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Emanate Wireless Develops Self-Charging RTLS Tags that Monitor Hospital Equipment Usage
The startup's tags plug into an electronic device's power cord, report where that device is and whether it is in use, and can offer closer location data via built-in Bluetooth beacon functionality.
Apr 20, 2015—
Real-time location system (RTLS) solutions deployed at hospitals allow health-care workers and management to locate equipment, patients or other personnel in real time. However, one shortcoming of most RTLS solutions is the limited lifetime of batteries. Because active RFID tags require battery power, hospitals face a challenge in ensuring that all tags are working properly, especially if there are a large number of items tagged throughout a facility.
Ohio startup Emanate Wireless has developed a solution to that problem, the company reports, with its PowerPath RTLS. The system consists of a tag that plugs into a hospital device's AC power cord, using that AC to recharge the tag's batteries when the tagged device is plugged in.AeroScout, CenTrak, Ekahau and Sonitor).
An Ohio hospital, which Emanate declines to name, plans to begin testing the PowerPath system. That facility will use both the Wi-Fi and BLE capabilities of the tag, and will employ PowerPath software to determine where tagged equipment is located, as well as whether and how often it is in use. The hospital's Wi-Fi system will be used to locate the tags within a 25-foot zone, and to track utilization rates. Workers will use the tag's BLE feature in conjunction with an Apple iPhone or iPad to locate a tagged device within that 25-foot zone, and to create an inventory of devices in proximity to the iPad or iPhone user.
Emanate was founded in 2014 by four former Cisco Wireless Networking Business Unit executives who had come to Cisco through its acquisition of another startup, Cognio. Emanate's goal was to develop a solution capitalizing on the trends of wireless and Internet of Things technology proliferation, as well as the need for greater efficiency in the health-care sector. The company discussed pain-points with hospitals and found that many had not adopted RTLS technology because of the perceived high cost of the infrastructure, as well as the need to replace a tag's depleted batteries. What's more, dead tag batteries were causing some existing RTLS solutions to fall far short of the planned objective of locating all high-value equipment in real time.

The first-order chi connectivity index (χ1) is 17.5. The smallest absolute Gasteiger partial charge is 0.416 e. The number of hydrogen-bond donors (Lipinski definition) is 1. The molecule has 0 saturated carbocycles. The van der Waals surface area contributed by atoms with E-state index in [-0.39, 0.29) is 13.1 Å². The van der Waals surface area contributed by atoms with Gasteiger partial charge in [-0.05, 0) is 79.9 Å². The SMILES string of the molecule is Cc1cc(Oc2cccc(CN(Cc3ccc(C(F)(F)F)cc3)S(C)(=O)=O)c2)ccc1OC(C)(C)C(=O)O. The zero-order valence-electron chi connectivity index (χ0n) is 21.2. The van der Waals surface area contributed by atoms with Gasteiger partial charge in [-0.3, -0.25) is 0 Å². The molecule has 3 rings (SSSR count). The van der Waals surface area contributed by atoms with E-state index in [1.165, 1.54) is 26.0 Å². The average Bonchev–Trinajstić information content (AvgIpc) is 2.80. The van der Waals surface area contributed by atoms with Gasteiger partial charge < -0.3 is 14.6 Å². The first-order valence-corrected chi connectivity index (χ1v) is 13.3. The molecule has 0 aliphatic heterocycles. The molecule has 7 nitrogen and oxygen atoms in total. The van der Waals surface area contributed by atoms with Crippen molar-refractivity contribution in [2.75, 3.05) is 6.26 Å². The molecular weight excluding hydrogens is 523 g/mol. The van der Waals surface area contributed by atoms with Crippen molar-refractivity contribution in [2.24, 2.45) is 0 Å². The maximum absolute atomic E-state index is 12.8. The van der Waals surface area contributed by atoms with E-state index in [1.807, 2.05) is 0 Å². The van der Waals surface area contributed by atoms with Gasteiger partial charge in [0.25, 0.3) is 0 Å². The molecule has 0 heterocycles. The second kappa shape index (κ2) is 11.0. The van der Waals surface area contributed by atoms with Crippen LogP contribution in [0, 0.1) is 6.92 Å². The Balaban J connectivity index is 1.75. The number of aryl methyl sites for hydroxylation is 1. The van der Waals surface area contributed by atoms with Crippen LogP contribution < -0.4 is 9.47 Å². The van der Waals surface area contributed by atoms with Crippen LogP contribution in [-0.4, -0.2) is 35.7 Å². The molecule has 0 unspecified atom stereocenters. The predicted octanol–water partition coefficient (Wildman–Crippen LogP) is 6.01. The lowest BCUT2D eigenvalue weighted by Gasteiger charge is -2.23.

"It can be a big maintenance issue to replace batteries every six months to a year," says Neil Diener, one of Emanate Wireless' co-founders and its CEO. One hospital, he adds, indicated that it employed two full-time staff members to simply walk through the facility replacing RTLS tags' batteries.
Another problem was the fact that hospitals could not determine an asset's utilization rate simply based on its location. Although an infusion pump or other device may be in a patient's room, there was no way to know whether it was actually in use. That information not only enables personnel to retrieve a piece of equipment they need (assuming it is not being used), but also allows management to better determine how many of each asset are actually needed at the facility.
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